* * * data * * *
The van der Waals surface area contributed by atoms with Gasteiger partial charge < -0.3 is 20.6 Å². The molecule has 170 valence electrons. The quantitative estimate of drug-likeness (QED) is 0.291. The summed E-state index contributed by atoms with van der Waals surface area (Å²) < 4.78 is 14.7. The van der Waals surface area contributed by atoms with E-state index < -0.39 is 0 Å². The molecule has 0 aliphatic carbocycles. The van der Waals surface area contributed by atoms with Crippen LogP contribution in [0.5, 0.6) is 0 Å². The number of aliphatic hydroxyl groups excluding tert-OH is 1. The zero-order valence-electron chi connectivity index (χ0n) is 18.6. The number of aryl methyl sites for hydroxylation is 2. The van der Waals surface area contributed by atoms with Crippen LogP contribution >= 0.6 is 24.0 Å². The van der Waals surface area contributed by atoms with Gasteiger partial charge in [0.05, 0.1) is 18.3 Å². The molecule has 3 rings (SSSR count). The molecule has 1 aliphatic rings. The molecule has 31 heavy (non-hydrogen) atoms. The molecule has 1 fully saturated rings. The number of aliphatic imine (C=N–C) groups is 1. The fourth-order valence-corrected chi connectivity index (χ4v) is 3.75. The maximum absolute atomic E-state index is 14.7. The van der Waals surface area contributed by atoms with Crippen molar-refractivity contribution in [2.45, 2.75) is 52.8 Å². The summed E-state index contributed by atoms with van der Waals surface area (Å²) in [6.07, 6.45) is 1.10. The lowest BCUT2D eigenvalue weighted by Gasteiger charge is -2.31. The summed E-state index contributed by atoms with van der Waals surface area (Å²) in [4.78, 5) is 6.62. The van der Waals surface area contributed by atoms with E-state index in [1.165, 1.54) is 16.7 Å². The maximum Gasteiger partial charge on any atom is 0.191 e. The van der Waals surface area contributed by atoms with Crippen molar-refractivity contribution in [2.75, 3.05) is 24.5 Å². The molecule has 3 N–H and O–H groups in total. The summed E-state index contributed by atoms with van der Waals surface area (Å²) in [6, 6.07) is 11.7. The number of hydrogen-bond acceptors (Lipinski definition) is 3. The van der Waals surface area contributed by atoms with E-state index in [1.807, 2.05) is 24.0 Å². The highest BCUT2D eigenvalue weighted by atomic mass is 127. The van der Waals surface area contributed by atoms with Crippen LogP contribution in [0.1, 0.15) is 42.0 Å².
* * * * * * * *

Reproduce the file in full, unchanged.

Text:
The van der Waals surface area contributed by atoms with Gasteiger partial charge < -0.3 is 20.6 Å². The molecule has 170 valence electrons. The quantitative estimate of drug-likeness (QED) is 0.291. The summed E-state index contributed by atoms with van der Waals surface area (Å²) < 4.78 is 14.7. The van der Waals surface area contributed by atoms with E-state index < -0.39 is 0 Å². The molecule has 0 aliphatic carbocycles. The van der Waals surface area contributed by atoms with Crippen LogP contribution in [0.5, 0.6) is 0 Å². The number of aliphatic hydroxyl groups excluding tert-OH is 1. The zero-order valence-electron chi connectivity index (χ0n) is 18.6. The number of aryl methyl sites for hydroxylation is 2. The van der Waals surface area contributed by atoms with Crippen LogP contribution >= 0.6 is 24.0 Å². The van der Waals surface area contributed by atoms with Gasteiger partial charge in [0.05, 0.1) is 18.3 Å². The molecule has 3 rings (SSSR count). The molecule has 1 aliphatic rings. The molecule has 31 heavy (non-hydrogen) atoms. The molecule has 1 fully saturated rings. The number of aliphatic imine (C=N–C) groups is 1. The fourth-order valence-corrected chi connectivity index (χ4v) is 3.75. The maximum absolute atomic E-state index is 14.7. The van der Waals surface area contributed by atoms with Crippen molar-refractivity contribution in [2.45, 2.75) is 52.8 Å². The summed E-state index contributed by atoms with van der Waals surface area (Å²) in [6.07, 6.45) is 1.10. The lowest BCUT2D eigenvalue weighted by Gasteiger charge is -2.31. The summed E-state index contributed by atoms with van der Waals surface area (Å²) in [4.78, 5) is 6.62. The van der Waals surface area contributed by atoms with E-state index in [1.165, 1.54) is 16.7 Å². The maximum Gasteiger partial charge on any atom is 0.191 e. The van der Waals surface area contributed by atoms with Crippen molar-refractivity contribution in [2.75, 3.05) is 24.5 Å². The molecule has 3 N–H and O–H groups in total. The summed E-state index contributed by atoms with van der Waals surface area (Å²) in [6, 6.07) is 11.7. The number of hydrogen-bond acceptors (Lipinski definition) is 3. The van der Waals surface area contributed by atoms with E-state index in [1.807, 2.05) is 24.0 Å². The highest BCUT2D eigenvalue weighted by atomic mass is 127. The van der Waals surface area contributed by atoms with Crippen LogP contribution in [0.1, 0.15) is 42.0 Å².